In a gen­er­al man­ner, the East­ern Euro­pean bor­der is seen in Por­tu­gal as some­thing too far away to con­cern its inter­ests. That is reflect­ed not only on the absence of any pub­lic state­ment from the Por­tuguese gov­ern­ment regard­ing Rus­sia (Portugal’s for­eign pol­i­cy fol­lows, in these mat­ters, the line of action from the EU gen­er­al res­o­lu­tions or offi­cial posi­tions) but also on the lack of a broad pub­lic dis­cus­sion in the Por­tuguese media con­cern­ing the top­ic. Even the news regard­ing the ener­gy sup­ply issues receive lit­tle atten­tion from the pub­lic, as one can observe from the com­ments on the online edi­tions of the major Por­tuguese news­pa­pers (Pub­li­co, Diário de Noti­cias, Jor­nal I). How­ev­er, the excep­tion is among the intellectual/academic elite, which fol­lows atten­tive­ly the mat­ter and dis­cuss­es it in con­fer­ences and Sem­i­nars, both at the Uni­ver­si­ty lev­el and at the think-tank level.

There is not much dis­cus­sion regard­ing the options tak­en by the Kremlin’s lead­er­ship by the gen­er­al pub­lic. The most recent poll con­duct­ed by the Ger­man Mar­shall Fund of the US (GMFUS), the Transat­lantic Trends 2013, reveals that a major­i­ty in Por­tu­gal sees Russia’s lead­er­ship in world affairs as unde­sir­able (54 per­cent), where­as 51 per­cent of the respon­dents have an unfavourable opin­ion regard­ing Rus­sia. This is the high­est val­ue of the last three years. In 2010, only 44 per­cent of the respon­dents had an unfavourable opin­ion of Rus­sia, which decreased in 2011 (30 percent).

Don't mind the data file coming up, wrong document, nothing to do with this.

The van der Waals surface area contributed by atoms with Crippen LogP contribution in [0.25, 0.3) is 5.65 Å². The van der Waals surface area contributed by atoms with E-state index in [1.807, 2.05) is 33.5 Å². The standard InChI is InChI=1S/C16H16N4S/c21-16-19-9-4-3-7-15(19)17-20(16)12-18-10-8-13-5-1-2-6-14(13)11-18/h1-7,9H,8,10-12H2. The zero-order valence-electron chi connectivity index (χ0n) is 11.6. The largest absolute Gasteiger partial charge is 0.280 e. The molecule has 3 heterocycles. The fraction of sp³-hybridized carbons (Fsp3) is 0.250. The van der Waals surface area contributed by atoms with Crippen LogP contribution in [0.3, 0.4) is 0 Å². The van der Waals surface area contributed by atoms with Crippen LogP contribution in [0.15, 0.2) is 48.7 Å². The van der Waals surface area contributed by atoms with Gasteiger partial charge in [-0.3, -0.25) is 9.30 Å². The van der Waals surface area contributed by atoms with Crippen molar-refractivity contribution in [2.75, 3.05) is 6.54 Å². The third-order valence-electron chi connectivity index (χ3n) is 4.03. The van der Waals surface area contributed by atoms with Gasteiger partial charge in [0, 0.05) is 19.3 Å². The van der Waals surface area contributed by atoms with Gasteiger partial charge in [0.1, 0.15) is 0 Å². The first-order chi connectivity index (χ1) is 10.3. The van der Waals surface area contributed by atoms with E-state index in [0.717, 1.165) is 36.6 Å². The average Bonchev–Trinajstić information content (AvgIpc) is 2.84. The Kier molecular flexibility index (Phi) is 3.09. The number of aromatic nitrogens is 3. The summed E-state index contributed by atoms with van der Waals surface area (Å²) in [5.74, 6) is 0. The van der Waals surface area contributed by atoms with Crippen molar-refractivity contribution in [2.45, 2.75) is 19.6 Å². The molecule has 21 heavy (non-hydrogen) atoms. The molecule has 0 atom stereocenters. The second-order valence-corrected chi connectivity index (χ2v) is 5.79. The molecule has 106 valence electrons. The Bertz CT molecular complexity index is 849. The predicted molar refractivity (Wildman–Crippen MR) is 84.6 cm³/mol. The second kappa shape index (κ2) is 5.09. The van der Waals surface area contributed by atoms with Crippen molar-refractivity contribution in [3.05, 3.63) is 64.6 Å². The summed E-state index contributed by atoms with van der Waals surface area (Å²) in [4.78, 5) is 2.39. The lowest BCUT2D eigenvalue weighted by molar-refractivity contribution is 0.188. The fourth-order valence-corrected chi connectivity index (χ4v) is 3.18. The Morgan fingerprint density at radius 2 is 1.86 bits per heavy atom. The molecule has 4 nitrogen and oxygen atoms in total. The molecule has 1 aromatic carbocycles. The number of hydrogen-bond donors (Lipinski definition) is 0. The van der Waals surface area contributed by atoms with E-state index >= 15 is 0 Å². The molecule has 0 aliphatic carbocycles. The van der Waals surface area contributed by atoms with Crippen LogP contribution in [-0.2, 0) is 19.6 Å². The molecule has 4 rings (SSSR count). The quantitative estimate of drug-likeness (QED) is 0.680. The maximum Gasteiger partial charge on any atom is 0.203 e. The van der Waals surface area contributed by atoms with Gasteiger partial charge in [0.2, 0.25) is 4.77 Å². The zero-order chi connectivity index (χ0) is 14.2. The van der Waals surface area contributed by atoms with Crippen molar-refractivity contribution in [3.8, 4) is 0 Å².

Detachment from Eastern Partnership countries

Like­wise, the same detach­ment is felt in what con­cerns the East­ern Part­ner­ship coun­tries. There is not much atten­tion being giv­en to the East­ern Part­ner­ship coun­tries, in as much it is under­stood that it does not direct­ly affect Portugal.

In a gen­er­al man­ner, the East­ern enlarge­ment was seen as polit­i­cal­ly nec­es­sary, as it was a very impor­tant fac­tor for the con­sol­i­da­tion of the post-com­mu­nist democ­ra­cies — as it had been the case with Por­tu­gal in the 1980s. How­ev­er, there is a neg­a­tive view regard­ing the pos­si­bil­i­ty of future enlarge­ments, as there is now a gen­er­al idea that more mem­ber-states will bring a big­ger dis­per­sion of the EU funds and greater com­pe­ti­tion to Portugal.

This mat­ter has been more inten­sive­ly dis­cussed by the academic/intellectual elite, name­ly through the organ­i­sa­tion of sem­i­nars and con­fer­ences. There has been also great atten­tion by the Por­tuguese media and some opin­ion mak­ers, who look at the top­ic from the Euro­pean point of view, more than at the nation­al perspective.